Mexico City – September 2023 – A reminder that citizenship matters
Last month I attended an Immigration Conference in Mexico City. It was organized by Buffalo immigration lawyer Joe Grasmick and focussed on the USMCA, CUSMA (formerly called the NAFTA Free Trade Immigration Visa- TN Visa). The conference highlighted the opportunities available to citizens of Canada, Mexico and the USA to live in any one of these three countries performing certain professional services for which they are qualified.
In a nutshell the “Free Trade Immigration” visa is an opportunity for:
1. Citizens of the United States, Canada and/or Mexico who have the status of being certain kinds of professionals (who they are and their professional qualfications); to accept
2. Certain kinds of employment (what will they actually be doing).
The devil is certainly in the details. Immigration under the “Free Trade Professional” category has its own nuances. It is certainly more difficult than it appears (and is described).
The conference was a “sobering” reminder that “citizenship matters”!
You can see the complete twitter thread here.
A recent post describes how various Canadian Underused and Vacant property taxes might apply to unsuspecting U.S. residents (Toronto, Vancouver and Ottawa) and U.S. citizens (Canada’s Underused Property Tax).
Taxes that apply to ALL owners of property
The Toronto, Vancouver and Ottawa taxes apply to ALL owners (regardless of citizenship or residence) of residential property. Although these taxes apply to all owners, some U.S. citizen/residents have argued that they are disguised taxes on being American. The broad scope of these taxes makes them difficult to challenge.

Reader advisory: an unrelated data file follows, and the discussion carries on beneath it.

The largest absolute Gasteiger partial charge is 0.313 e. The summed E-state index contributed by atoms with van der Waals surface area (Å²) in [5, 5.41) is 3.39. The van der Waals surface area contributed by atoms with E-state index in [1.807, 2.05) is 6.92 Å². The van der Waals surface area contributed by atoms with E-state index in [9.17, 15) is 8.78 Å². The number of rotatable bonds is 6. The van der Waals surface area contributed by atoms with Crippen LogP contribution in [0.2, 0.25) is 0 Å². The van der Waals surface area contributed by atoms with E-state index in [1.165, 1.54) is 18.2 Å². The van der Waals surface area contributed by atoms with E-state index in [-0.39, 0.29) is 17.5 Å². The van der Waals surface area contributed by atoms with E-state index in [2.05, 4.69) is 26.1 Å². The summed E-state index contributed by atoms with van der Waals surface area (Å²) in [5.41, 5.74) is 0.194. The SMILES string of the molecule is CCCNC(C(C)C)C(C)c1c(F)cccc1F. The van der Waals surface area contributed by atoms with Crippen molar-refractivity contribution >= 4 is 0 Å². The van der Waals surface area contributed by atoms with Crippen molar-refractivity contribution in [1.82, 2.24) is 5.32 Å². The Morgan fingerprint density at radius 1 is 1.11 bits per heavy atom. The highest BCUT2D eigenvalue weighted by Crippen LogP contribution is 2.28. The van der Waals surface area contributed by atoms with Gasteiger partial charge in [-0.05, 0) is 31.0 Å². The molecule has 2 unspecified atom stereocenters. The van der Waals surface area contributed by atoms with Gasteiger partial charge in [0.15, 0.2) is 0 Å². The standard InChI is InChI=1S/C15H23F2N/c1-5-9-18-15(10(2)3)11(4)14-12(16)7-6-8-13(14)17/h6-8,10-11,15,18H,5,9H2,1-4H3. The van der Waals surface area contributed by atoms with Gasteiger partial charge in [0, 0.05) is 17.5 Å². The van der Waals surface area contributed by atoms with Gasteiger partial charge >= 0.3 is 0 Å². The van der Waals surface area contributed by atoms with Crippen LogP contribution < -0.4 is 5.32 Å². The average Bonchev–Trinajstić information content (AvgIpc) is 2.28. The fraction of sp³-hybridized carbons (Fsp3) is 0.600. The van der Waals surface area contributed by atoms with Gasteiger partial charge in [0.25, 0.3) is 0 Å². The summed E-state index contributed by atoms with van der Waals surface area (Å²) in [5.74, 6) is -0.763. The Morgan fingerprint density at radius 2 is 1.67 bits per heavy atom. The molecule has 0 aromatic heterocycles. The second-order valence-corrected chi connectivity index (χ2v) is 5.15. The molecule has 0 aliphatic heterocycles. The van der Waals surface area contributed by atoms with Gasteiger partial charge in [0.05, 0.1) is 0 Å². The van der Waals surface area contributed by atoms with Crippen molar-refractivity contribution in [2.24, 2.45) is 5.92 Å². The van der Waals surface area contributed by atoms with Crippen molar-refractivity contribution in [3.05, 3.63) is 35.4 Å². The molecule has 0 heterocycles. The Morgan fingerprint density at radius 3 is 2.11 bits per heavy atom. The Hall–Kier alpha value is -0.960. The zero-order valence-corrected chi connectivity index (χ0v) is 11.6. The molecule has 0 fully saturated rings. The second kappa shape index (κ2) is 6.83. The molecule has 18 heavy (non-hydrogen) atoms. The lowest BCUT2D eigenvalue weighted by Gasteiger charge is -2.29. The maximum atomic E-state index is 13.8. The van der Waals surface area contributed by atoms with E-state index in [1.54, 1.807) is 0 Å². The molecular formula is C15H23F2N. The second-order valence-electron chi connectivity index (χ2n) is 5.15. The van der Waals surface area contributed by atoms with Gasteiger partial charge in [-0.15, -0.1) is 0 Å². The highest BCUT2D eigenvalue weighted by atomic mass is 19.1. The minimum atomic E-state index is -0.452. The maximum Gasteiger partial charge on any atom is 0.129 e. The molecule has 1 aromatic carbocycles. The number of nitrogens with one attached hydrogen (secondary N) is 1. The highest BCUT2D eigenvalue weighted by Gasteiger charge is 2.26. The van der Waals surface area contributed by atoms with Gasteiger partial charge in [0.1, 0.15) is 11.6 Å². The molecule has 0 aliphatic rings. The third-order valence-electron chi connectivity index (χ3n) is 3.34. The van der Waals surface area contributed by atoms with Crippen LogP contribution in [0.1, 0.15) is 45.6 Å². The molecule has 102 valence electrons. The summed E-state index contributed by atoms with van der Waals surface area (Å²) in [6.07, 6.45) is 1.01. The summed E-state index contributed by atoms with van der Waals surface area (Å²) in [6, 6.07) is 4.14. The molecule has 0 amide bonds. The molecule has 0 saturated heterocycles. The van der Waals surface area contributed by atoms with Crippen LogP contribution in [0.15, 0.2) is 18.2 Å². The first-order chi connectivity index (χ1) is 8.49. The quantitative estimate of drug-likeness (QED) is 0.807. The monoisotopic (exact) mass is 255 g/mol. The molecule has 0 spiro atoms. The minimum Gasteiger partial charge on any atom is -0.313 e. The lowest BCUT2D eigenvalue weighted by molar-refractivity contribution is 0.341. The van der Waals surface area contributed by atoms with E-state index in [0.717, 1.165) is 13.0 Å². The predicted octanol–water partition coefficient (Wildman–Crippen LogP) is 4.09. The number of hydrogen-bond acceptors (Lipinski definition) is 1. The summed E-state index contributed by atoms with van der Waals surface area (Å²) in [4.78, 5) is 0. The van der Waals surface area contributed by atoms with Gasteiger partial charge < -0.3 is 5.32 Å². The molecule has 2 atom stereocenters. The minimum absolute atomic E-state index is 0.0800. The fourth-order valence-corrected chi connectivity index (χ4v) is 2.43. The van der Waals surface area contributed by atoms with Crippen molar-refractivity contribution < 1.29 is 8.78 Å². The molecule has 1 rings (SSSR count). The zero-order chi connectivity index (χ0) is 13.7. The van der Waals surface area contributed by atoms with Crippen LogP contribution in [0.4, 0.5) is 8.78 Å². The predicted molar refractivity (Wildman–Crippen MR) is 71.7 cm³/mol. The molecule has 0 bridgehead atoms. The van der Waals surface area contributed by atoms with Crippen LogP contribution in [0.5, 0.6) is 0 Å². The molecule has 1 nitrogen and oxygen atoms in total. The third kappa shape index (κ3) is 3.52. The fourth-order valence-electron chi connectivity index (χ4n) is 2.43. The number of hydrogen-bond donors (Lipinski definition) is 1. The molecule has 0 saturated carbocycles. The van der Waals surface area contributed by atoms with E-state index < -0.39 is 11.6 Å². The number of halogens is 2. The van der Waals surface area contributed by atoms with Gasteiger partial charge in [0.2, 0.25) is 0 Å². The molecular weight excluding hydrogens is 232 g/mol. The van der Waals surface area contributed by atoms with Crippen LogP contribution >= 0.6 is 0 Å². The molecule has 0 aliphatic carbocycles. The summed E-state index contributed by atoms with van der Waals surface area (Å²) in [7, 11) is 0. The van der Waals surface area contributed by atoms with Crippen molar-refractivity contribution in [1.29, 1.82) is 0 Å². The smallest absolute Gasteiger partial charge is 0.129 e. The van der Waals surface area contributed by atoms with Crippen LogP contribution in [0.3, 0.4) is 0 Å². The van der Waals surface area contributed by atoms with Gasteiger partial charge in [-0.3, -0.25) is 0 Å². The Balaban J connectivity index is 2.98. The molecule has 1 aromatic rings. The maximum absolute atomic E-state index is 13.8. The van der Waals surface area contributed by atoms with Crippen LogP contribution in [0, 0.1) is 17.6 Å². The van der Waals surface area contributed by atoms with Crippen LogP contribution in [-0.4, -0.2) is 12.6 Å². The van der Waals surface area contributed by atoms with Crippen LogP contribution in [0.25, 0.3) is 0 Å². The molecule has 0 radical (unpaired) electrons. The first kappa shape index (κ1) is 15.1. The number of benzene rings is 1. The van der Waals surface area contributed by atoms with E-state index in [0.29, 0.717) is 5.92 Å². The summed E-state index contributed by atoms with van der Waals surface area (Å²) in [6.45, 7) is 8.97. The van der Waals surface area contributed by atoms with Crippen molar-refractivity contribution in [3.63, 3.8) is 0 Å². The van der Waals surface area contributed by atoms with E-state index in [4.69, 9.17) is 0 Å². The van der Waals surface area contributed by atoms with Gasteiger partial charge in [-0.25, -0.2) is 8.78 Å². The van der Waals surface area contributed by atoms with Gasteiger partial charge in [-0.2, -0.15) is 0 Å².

Taxes that apply to property owners based on citizenship or immigration status
Interestingly Canada’s Underused Property Tax, by its express terms applies based on “citizenship” and/or “immigration status”. Specifically, it applies to people who are neither citizens nor permanent residents of Canada. In the same way that the United States imposes taxes on people based on and only on the status of being a U.S. citizen or permanent resident of the United States (Green Card holder), Canada’s Underused Vacant Property Tax is based on NOT being a citizen or permanent resident of Canada. Significantly, certain provincial human rights codes (presumptively) prohibit discrimination based on citizenship. The first case decided by the Supreme Court of Canada (Andrews) interpreting S.15 of Canada’s Charter of Rights struck down a British Columbia statute requiring Canadian citizenship to practise law in British Columbia. In 1974 – In Re Griffiths – the U.S. Supreme Court struck down a similar Connecticut provision requiring U.S. citizenship to be admitted to the bar in Connecticut. In the United States, classifications based on citizenship/alienage are “suspect classifications” and presumptively unconstitutional. Canada’s laws and judicial decisions are generally hostile to classifications based on citizenship.
To be clear: classifications based on citizenship clearly attract judicial scrutiny!